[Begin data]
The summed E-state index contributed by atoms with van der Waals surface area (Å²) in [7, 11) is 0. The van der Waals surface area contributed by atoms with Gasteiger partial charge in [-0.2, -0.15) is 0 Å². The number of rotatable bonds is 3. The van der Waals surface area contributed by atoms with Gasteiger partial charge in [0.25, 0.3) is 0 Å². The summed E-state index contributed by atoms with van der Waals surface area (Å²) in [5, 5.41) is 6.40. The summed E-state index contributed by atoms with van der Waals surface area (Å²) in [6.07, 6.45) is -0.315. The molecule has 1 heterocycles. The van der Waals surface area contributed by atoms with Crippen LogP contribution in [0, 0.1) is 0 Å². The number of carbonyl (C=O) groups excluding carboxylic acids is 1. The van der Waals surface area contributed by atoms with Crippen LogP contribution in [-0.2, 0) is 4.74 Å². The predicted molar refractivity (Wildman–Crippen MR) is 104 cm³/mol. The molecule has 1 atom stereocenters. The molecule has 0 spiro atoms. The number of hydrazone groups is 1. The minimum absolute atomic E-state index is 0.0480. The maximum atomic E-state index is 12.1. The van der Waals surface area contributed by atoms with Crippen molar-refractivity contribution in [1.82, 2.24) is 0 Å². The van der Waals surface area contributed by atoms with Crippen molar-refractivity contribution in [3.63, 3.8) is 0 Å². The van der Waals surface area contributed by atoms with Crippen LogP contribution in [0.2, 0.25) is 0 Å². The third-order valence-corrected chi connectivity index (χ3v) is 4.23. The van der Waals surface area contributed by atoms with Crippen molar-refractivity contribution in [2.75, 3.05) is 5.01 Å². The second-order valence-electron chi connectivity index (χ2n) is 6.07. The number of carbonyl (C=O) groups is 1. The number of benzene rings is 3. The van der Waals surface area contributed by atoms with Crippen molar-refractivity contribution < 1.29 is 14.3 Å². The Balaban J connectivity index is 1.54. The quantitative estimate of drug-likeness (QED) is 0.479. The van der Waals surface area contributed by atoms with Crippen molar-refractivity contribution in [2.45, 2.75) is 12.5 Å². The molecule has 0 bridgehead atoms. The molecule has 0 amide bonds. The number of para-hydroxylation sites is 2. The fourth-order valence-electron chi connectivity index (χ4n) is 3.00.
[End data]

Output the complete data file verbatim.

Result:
The summed E-state index contributed by atoms with van der Waals surface area (Å²) in [7, 11) is 0. The van der Waals surface area contributed by atoms with Gasteiger partial charge in [-0.2, -0.15) is 0 Å². The number of rotatable bonds is 3. The van der Waals surface area contributed by atoms with Gasteiger partial charge in [0.25, 0.3) is 0 Å². The summed E-state index contributed by atoms with van der Waals surface area (Å²) in [5, 5.41) is 6.40. The summed E-state index contributed by atoms with van der Waals surface area (Å²) in [6.07, 6.45) is -0.315. The molecule has 1 heterocycles. The van der Waals surface area contributed by atoms with Crippen LogP contribution in [0, 0.1) is 0 Å². The number of carbonyl (C=O) groups excluding carboxylic acids is 1. The van der Waals surface area contributed by atoms with Crippen LogP contribution in [-0.2, 0) is 4.74 Å². The predicted molar refractivity (Wildman–Crippen MR) is 104 cm³/mol. The molecule has 1 atom stereocenters. The molecule has 0 spiro atoms. The number of hydrazone groups is 1. The minimum absolute atomic E-state index is 0.0480. The maximum atomic E-state index is 12.1. The van der Waals surface area contributed by atoms with Crippen molar-refractivity contribution in [1.82, 2.24) is 0 Å². The van der Waals surface area contributed by atoms with Crippen molar-refractivity contribution in [3.63, 3.8) is 0 Å². The van der Waals surface area contributed by atoms with Crippen LogP contribution in [0.2, 0.25) is 0 Å². The third-order valence-corrected chi connectivity index (χ3v) is 4.23. The van der Waals surface area contributed by atoms with Crippen molar-refractivity contribution in [2.75, 3.05) is 5.01 Å². The second-order valence-electron chi connectivity index (χ2n) is 6.07. The number of carbonyl (C=O) groups is 1. The number of benzene rings is 3. The van der Waals surface area contributed by atoms with Crippen molar-refractivity contribution < 1.29 is 14.3 Å². The Balaban J connectivity index is 1.54. The quantitative estimate of drug-likeness (QED) is 0.479. The van der Waals surface area contributed by atoms with Crippen molar-refractivity contribution in [2.45, 2.75) is 12.5 Å². The molecule has 0 bridgehead atoms. The molecule has 0 amide bonds. The number of para-hydroxylation sites is 2. The fourth-order valence-electron chi connectivity index (χ4n) is 3.00.